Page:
Mark Bourrie is an award-winning writer who holds a Ph.D. in history from the University of Ottawa. He has written for all of Canada's newspapers and magazines. His last book, The Fog of War: Censorship of Canada's Media in World War II, reached number six on Maclean's non-fiction bestseller list. He lives in Ottawa.
A collection of the best journalism from Canada’s wars, from the time of the Vikings to the war in Afghanistan.
Fighting Words is a collection of the very best war journalism created by or about Canadians at war. The collection spans 1,000 years of history, from the Vikings’ fight with North American Natives, through New France’s struggle for survival against the Iroquois and British, to the American Revolution, the War of 1812, the Rebellions of Lower and Upper Canada, the Fenian raids, the North-West Rebellion, the First World War, the Second World War, Korea, peacekeeping missions, and Afghanistan.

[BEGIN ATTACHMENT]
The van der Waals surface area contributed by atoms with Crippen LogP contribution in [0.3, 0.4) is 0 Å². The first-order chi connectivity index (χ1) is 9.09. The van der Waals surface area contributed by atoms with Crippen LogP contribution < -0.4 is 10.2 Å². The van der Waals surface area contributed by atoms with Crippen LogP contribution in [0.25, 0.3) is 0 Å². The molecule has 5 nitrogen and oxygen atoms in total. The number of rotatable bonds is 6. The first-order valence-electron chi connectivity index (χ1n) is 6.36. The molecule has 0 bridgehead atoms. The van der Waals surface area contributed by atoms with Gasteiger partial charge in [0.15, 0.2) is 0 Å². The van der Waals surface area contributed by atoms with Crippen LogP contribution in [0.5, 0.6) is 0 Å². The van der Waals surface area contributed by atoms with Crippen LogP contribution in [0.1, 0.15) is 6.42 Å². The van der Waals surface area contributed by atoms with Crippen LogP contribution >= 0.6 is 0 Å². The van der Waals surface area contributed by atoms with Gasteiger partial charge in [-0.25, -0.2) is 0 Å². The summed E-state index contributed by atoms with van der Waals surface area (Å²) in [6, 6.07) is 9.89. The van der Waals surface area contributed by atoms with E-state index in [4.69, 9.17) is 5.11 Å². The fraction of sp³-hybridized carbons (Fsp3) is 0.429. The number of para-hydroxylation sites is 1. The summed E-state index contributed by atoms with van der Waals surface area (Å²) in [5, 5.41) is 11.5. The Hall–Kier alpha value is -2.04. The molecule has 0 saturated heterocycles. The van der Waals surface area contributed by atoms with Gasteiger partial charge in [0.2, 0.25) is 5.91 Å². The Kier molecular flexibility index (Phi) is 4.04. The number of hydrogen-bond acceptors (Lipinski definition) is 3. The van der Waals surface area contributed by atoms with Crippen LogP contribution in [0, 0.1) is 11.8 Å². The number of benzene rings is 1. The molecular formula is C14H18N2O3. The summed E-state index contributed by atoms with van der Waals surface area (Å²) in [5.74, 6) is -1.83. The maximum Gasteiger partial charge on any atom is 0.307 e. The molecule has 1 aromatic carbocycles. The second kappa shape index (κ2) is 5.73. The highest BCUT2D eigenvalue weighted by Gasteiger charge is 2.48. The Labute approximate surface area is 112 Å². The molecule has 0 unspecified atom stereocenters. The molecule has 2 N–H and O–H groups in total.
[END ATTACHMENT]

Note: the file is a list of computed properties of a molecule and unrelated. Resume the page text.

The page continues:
Each piece has an introduction describing the limits placed on the writers, their apparent biases, and, in many cases, the uses of the article as propaganda. The stories were chosen for their impact on the audience they were written for, their staying power, and, above all, the quality of their writing.
As the first published collection of Canadian war reporting, Fighting Words is a noteworthy book. Its value is boosted by its chronological reach and the analysis editor Mark Bourrie offers.
...compelling accounts of high-stakes conflict, human triumph and minutiae of depravity.”
The book goes back to Vikings and Colonial wars, but back then there was no real reporting. By the First World War though, it's riveting stuff. There are tremendous reports from WWII by Matthew Halton, Ralph Allen, and a searing version of the Dieppe Raid by Ross Munro. You can also read the last story written by Michelle Lang before she was killed in Afghanistan.